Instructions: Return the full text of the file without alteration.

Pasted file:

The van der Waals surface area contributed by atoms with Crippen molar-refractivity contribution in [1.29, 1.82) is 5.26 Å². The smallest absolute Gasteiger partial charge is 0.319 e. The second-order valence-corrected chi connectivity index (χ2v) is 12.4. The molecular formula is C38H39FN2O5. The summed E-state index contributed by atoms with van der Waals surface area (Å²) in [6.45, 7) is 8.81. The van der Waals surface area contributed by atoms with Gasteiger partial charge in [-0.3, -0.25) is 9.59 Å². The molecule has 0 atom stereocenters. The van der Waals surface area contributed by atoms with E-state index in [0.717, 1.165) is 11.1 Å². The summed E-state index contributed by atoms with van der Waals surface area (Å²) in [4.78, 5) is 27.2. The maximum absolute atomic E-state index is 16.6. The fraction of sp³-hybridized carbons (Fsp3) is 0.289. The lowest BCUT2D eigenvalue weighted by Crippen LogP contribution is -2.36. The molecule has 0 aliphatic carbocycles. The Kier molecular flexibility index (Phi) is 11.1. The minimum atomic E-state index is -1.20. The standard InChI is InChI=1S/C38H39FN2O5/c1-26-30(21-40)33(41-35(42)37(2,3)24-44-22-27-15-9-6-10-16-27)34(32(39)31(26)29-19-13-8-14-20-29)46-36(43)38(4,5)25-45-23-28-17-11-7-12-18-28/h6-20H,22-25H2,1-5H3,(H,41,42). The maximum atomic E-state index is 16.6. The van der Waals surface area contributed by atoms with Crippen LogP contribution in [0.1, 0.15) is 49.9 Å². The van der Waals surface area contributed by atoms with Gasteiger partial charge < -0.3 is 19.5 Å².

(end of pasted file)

The van der Waals surface area contributed by atoms with Crippen molar-refractivity contribution in [1.29, 1.82) is 5.26 Å². The smallest absolute Gasteiger partial charge is 0.319 e. The second-order valence-corrected chi connectivity index (χ2v) is 12.4. The molecular formula is C38H39FN2O5. The summed E-state index contributed by atoms with van der Waals surface area (Å²) in [6.45, 7) is 8.81. The van der Waals surface area contributed by atoms with Gasteiger partial charge in [-0.3, -0.25) is 9.59 Å². The molecule has 0 atom stereocenters. The van der Waals surface area contributed by atoms with E-state index in [0.717, 1.165) is 11.1 Å². The summed E-state index contributed by atoms with van der Waals surface area (Å²) in [4.78, 5) is 27.2. The maximum absolute atomic E-state index is 16.6. The fraction of sp³-hybridized carbons (Fsp3) is 0.289. The lowest BCUT2D eigenvalue weighted by Crippen LogP contribution is -2.36. The molecule has 0 aliphatic carbocycles. The Kier molecular flexibility index (Phi) is 11.1. The minimum atomic E-state index is -1.20. The standard InChI is InChI=1S/C38H39FN2O5/c1-26-30(21-40)33(41-35(42)37(2,3)24-44-22-27-15-9-6-10-16-27)34(32(39)31(26)29-19-13-8-14-20-29)46-36(43)38(4,5)25-45-23-28-17-11-7-12-18-28/h6-20H,22-25H2,1-5H3,(H,41,42). The maximum atomic E-state index is 16.6. The van der Waals surface area contributed by atoms with Crippen LogP contribution in [0.1, 0.15) is 49.9 Å². The van der Waals surface area contributed by atoms with Gasteiger partial charge < -0.3 is 19.5 Å².